Associate Professor Andrekos Varnava


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Personal profile

Research Biography

Associate Professor Andrekos Varnava, FRHistS, was born (1979) and raised in Melbourne to Cypriot-born parents, obtained his BA(Honours) from Monash University (2001) and his PhD (2006) from the University of Melbourne. He is the author of three monographs: British Cyprus and the Long Great War, 1914-1925: Empire, Loyalties and Democratic Deficit (forthcoming, Routledge 2019); Serving the Empire in the Great War: The Cypriot Mule Corps, Imperial Loyalty and Silenced Memory (ManU Press 2017; ppk.2019) and British Imperialism in Cyprus, 1878-1915: The Inconsequential Possession (ManU Press 2009; ppk.2012). He has edited/co-edited eight volumes, the most recent being: Comic Empires: The Imperialism of Cartoons, Caricature and Satirical Art (ManU Press, forthcoming 2019); Australia, Migration and Empire: Immigrants in a Globalised World (forthcoming, Palgrave Macmillan, 2019); The Great War and the British Empire: Culture and Society (Routledge, 2017); Australia and the Great War: Identity, Memory, Mythology (MelbU Press, 2016); Imperial Expectations and Realities: El Dorados, Utopias and Dystopias (ManU Press, 2015). He has co-edited a special issue of Itinerario, 38(3), 2014 and published many book chapters and articles, including in English Historical Review (2017), The Historical Journal (2014), Journal of Modern History (2018) and Historical Research (2014 & 2017), with others forthcoming in Social History of Medicine (2019) and Contemporary British History (2020).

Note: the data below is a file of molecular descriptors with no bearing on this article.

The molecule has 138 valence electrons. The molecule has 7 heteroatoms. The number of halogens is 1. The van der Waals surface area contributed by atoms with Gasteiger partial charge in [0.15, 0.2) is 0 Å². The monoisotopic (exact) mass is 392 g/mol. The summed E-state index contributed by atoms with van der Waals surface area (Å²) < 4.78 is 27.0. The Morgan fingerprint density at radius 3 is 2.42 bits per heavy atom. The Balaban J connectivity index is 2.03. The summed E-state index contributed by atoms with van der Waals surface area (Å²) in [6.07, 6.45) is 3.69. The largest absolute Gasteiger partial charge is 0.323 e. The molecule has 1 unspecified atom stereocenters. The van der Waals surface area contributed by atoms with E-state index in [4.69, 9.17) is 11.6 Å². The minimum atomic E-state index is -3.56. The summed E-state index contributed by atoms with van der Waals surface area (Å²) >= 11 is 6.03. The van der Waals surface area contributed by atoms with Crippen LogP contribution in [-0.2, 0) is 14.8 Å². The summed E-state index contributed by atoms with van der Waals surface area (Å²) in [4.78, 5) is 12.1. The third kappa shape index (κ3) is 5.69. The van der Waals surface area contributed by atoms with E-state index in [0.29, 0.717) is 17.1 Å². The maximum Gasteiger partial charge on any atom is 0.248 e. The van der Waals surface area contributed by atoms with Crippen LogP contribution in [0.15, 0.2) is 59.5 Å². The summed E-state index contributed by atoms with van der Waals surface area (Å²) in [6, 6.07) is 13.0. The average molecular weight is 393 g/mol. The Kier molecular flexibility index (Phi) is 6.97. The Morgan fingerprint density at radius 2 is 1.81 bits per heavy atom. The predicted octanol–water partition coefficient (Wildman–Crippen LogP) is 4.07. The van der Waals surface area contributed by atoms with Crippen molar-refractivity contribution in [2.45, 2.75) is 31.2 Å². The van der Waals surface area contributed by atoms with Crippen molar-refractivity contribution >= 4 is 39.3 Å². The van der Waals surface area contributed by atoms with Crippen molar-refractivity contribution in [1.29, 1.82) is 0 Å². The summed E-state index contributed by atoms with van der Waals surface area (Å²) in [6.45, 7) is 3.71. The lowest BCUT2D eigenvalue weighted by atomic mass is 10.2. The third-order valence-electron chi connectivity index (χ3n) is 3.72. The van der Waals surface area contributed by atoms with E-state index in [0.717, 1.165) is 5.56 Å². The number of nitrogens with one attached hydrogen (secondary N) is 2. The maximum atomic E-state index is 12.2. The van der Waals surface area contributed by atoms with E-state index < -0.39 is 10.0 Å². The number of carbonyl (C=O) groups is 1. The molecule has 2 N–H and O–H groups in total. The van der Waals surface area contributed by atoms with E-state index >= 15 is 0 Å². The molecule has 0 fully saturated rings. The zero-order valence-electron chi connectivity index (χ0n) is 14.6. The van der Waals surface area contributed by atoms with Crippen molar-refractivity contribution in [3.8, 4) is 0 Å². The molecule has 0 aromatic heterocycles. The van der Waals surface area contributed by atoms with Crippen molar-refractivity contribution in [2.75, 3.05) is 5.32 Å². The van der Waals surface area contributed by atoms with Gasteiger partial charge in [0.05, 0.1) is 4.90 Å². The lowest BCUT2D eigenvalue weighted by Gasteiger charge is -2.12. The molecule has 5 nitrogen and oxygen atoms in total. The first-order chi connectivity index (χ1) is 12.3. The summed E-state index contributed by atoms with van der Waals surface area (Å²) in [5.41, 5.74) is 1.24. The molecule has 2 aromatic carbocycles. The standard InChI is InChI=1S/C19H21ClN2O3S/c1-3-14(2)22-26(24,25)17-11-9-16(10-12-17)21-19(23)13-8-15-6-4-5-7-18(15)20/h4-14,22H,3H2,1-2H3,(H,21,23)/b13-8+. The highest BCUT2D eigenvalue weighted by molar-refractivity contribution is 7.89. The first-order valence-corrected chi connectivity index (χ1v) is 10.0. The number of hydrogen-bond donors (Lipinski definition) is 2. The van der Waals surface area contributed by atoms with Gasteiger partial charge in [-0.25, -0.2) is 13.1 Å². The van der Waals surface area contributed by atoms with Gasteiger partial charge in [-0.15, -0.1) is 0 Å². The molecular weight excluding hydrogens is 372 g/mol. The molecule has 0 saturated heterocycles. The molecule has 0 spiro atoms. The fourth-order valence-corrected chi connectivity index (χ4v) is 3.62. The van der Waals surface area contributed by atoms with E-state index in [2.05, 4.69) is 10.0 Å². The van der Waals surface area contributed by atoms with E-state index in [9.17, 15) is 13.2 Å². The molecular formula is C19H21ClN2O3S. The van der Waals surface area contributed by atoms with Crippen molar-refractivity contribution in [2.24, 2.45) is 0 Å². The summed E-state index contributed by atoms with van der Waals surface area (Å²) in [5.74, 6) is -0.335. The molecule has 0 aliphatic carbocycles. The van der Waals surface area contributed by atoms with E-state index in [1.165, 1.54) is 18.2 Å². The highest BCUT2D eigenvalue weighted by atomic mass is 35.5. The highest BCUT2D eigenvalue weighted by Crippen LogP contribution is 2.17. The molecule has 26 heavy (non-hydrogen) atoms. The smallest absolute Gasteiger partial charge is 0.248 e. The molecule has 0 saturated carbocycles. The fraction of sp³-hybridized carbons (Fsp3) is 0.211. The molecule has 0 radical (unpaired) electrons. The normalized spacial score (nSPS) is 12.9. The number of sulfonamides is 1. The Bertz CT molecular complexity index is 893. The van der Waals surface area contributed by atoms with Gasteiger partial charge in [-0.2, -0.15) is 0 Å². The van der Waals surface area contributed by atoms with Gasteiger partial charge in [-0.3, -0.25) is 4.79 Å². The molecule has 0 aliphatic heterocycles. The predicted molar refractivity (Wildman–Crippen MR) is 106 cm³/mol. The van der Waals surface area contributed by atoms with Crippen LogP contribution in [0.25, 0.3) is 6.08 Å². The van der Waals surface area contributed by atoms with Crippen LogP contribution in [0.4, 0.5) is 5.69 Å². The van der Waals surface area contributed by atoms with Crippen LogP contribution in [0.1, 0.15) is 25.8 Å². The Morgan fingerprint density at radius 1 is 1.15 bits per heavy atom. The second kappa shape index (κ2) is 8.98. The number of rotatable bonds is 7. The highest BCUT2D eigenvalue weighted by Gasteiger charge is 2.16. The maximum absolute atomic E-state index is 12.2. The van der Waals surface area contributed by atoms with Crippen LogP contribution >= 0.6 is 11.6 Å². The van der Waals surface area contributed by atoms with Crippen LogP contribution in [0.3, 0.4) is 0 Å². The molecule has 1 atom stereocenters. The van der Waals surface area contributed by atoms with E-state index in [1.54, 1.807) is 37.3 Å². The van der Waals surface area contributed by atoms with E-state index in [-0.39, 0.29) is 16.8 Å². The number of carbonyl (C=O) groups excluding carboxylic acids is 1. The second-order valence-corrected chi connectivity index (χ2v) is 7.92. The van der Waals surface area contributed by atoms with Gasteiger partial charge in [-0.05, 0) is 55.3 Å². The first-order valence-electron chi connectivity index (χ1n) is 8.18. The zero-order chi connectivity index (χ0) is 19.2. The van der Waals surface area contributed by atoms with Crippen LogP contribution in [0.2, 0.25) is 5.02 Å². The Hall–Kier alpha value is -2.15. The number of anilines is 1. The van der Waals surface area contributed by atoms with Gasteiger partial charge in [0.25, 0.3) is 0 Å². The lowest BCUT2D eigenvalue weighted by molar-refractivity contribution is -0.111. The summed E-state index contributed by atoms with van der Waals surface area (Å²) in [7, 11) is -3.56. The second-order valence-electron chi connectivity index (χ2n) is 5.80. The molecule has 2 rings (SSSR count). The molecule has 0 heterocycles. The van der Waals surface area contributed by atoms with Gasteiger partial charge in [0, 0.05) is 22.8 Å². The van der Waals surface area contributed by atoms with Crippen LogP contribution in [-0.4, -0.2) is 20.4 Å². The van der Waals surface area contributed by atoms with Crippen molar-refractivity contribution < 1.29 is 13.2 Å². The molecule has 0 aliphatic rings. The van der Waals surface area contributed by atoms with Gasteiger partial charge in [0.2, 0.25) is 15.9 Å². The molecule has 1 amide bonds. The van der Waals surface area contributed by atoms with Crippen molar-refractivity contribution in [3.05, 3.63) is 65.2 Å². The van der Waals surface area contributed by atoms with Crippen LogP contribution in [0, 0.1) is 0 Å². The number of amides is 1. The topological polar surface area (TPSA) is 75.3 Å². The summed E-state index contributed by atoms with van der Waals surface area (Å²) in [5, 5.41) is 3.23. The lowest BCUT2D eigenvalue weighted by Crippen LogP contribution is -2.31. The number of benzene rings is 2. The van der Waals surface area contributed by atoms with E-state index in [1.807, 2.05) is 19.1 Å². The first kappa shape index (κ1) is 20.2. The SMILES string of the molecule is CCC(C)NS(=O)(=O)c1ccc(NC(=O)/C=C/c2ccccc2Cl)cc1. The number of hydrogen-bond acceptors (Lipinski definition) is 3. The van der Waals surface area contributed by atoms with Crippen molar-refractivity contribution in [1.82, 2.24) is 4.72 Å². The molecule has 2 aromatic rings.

Andrekos also published his first collection of poems, 'In the Aviary of Youthful Freedom', in 2015. Here he recites 'Of Mules and Men', about Serving the Empire.

Research Interests

My research generally falls under the umbrella of imperial/colonial, war/conflict and migration histories and can be subdivided into these categories:

1. British (and to a less extent French) engagement with people from the former Ottoman lands in the Near/Middle East, particularly the Cypriot (1878-1960) and Armenian people (1878-1924).

2. Historical and contemporary themes relating to modern Cyprus, 1815-today.

3. Themes in comparative imperialism, such as El Dorado, utopias, dystopias, liberal imperialism, civil-military relations, public health, and colonial careerism.

4. Themes in migration histories, such as 'suspect communities', surveillance of migrants, immigration controls and migration from the British Mediterranean Empire to the UK and the Empire (including Australia).

5. Popular culture, such as cartoons and protests songs, namely relating to Yusuf Islam (Cat Stevens).

To access my publications visit Dr Andrekos Varnava on

For my book series visit Cyprus Historical and Contemporary Studies, Cambridge Scholars Publishing

Completed Honours Supervisions:

2018: Yianni Cartledge, 'From Classical to Christian: The Chios Massacre (1822) and its effects on British Attitudes towards the Greeks during the Greek War of Independence'.H1

2018: Connor Douglas, 'The Germ Warfare Controversy in the Korean War and Australian-US Relations'.H2B

2015: Tim Mansueto, 'The Minimum-range of Civil War: The Case of Cyprus, 1963-67'.H1

2015: Ellen Whitton, 'Deconstructing and Analysing Film as a Historical Resource'.H1

2014: Casey Raeside, 'The Fourth Estate, War and Democracy: The Case of the Second Afghan War'.H2A

2013: Kieran Mortimer-Murphy, 'French Non-Involvement in the British Occupation of Egypt in 1882'.H2A

2012: Chloe Ward, 'British War-time Propaganda and the Russian Woman'.H1


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